Any of your teenagers got on the wrong train and ended up far from home?(25 Posts)
DS had a near miss a few weeks ago and nearly ended up in Manchester (we live no where near Manchester!) but realised and jumped off the train before it was too late....his friend did indeed get on the wrong train recently and ended up far from home....not sure of the full story (DH is laughing to much when he tries to re-tell it ) but it was an expensive journey home....I think he may have ended up having to pay for a return ticket.
It's made me wonder if this is common among teenagers when they start travelling alone.
Eldest dc missed a stop due to falling asleep (on the way back from a festival). They managed to catch a return train, but I was hanging around at the station for 45 minutes....
We had a teenager - a big hulking lad - turn up at our front door once. He'd got on the wrong bus and didn't know he was; rang his mum who told him to knock on someone's door and ask.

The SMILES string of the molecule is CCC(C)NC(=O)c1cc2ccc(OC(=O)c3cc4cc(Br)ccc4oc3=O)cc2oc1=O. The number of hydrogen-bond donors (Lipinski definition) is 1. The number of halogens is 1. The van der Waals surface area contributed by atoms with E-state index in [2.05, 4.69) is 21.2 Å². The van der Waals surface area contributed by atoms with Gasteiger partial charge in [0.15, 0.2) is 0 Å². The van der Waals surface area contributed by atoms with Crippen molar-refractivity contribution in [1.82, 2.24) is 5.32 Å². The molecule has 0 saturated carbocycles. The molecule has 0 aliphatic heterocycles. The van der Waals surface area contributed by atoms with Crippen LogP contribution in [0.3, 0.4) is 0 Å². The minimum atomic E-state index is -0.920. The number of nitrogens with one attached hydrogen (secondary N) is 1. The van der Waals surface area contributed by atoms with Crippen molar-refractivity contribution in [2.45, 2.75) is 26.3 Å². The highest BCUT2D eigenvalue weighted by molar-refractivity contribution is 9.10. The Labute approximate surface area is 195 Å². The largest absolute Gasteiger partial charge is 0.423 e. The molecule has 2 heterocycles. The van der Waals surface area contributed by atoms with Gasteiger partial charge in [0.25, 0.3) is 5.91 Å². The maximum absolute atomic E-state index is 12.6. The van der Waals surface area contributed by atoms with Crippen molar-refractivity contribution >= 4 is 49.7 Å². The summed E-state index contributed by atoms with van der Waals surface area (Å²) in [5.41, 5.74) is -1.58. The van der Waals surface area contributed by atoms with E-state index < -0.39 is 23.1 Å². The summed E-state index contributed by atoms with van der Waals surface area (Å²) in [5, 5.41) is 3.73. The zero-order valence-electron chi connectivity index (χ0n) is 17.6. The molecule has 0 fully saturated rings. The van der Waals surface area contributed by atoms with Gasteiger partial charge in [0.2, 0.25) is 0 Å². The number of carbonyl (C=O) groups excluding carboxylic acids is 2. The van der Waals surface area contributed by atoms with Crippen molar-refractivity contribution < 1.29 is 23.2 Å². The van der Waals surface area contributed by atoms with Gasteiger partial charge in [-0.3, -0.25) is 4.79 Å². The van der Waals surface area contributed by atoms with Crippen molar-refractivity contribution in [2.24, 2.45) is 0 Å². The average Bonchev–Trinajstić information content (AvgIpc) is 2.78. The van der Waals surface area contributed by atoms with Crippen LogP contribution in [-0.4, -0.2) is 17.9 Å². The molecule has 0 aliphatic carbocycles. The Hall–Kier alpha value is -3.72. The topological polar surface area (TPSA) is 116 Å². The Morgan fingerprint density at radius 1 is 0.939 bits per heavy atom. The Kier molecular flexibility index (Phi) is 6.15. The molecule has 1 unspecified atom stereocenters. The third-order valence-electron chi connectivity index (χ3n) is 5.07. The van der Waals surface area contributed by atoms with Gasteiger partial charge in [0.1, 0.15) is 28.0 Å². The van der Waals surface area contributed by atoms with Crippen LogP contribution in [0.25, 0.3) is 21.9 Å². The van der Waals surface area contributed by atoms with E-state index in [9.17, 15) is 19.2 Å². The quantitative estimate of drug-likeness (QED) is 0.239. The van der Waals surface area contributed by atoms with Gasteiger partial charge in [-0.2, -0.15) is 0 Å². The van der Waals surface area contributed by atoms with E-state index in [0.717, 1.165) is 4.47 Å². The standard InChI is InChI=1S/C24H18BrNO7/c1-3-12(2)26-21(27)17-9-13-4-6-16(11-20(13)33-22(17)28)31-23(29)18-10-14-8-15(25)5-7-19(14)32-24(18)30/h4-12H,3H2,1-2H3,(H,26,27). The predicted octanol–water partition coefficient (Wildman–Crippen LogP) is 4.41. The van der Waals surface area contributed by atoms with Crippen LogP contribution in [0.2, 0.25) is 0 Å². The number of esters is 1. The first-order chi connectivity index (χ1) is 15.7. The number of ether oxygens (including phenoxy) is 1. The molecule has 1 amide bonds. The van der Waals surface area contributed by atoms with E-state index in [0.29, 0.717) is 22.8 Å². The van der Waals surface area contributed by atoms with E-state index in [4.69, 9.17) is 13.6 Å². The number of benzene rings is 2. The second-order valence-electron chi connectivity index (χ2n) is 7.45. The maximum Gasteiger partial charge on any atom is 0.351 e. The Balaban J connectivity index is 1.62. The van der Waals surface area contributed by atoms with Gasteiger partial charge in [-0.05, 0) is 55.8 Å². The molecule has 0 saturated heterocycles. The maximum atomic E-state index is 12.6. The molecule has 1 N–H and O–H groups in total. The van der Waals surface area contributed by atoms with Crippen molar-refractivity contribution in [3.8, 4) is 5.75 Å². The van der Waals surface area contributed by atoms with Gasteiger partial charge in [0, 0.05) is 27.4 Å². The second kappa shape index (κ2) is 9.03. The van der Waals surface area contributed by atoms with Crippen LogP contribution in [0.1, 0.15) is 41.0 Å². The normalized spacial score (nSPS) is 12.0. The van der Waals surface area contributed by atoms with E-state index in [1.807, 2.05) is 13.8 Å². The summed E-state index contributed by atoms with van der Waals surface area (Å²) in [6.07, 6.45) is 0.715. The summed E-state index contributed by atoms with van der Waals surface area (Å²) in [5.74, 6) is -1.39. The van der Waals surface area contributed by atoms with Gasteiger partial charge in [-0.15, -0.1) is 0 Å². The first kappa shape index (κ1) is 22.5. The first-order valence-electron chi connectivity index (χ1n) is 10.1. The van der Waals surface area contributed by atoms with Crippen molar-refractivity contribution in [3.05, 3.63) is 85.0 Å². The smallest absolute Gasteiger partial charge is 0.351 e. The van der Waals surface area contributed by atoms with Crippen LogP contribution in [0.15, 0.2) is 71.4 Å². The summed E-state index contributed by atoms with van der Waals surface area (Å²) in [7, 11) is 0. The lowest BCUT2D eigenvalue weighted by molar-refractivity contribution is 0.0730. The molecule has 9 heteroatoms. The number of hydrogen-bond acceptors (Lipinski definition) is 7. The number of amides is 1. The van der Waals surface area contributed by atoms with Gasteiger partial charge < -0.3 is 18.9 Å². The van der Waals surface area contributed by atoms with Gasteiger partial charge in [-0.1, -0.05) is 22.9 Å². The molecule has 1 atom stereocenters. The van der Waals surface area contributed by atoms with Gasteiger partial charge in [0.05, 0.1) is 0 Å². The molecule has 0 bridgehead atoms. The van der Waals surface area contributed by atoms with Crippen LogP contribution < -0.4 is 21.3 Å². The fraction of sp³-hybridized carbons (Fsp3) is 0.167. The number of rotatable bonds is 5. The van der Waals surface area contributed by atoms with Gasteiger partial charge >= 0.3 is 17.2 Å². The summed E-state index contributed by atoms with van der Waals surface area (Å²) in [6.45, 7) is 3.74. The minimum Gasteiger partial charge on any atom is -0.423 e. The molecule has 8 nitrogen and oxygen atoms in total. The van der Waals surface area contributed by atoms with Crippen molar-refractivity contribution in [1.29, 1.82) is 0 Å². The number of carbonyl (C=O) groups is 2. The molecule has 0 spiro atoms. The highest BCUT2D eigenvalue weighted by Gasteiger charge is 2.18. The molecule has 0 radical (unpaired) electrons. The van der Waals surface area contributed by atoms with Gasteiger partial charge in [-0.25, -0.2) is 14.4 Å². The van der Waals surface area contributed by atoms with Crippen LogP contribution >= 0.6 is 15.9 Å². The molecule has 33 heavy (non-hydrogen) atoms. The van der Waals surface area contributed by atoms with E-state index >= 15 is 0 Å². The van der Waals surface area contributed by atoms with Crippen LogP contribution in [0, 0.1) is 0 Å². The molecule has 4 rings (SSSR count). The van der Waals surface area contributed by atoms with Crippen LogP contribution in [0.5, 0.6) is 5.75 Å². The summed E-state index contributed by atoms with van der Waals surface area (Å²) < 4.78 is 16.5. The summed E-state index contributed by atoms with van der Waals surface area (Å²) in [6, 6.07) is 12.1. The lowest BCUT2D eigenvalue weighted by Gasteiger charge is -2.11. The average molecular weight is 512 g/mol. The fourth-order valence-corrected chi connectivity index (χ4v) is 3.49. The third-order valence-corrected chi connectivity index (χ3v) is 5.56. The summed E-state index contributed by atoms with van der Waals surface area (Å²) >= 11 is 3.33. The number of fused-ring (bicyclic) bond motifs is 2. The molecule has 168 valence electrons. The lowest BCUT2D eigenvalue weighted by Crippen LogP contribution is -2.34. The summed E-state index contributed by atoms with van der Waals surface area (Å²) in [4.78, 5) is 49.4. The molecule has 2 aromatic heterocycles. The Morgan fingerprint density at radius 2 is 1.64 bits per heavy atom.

My dp tried to tell him which bus to get back, but he kept getting confused, so she talked to his mum instead . Mum then explained to him, and off he went. dp kept an eye out of the window and saw him wandering in the wrong direction, so went out and gently steered him to the bus stop. She also asked if he had bus money, and he didn't, so she funded him.
Next day we got an envelope put through the door, with the money and a thank you note from the mum. The very sweet thing was that he was about 6'3", and no doubt full of fighting talk with his mates, but when he got lost he was just a little boy who needed his mum - or, come to that, any mum
Not yet! I have persuaded 14yo DS to take the train to my parents house in a few weeks. It involves two trains with the changeover being at a busy station.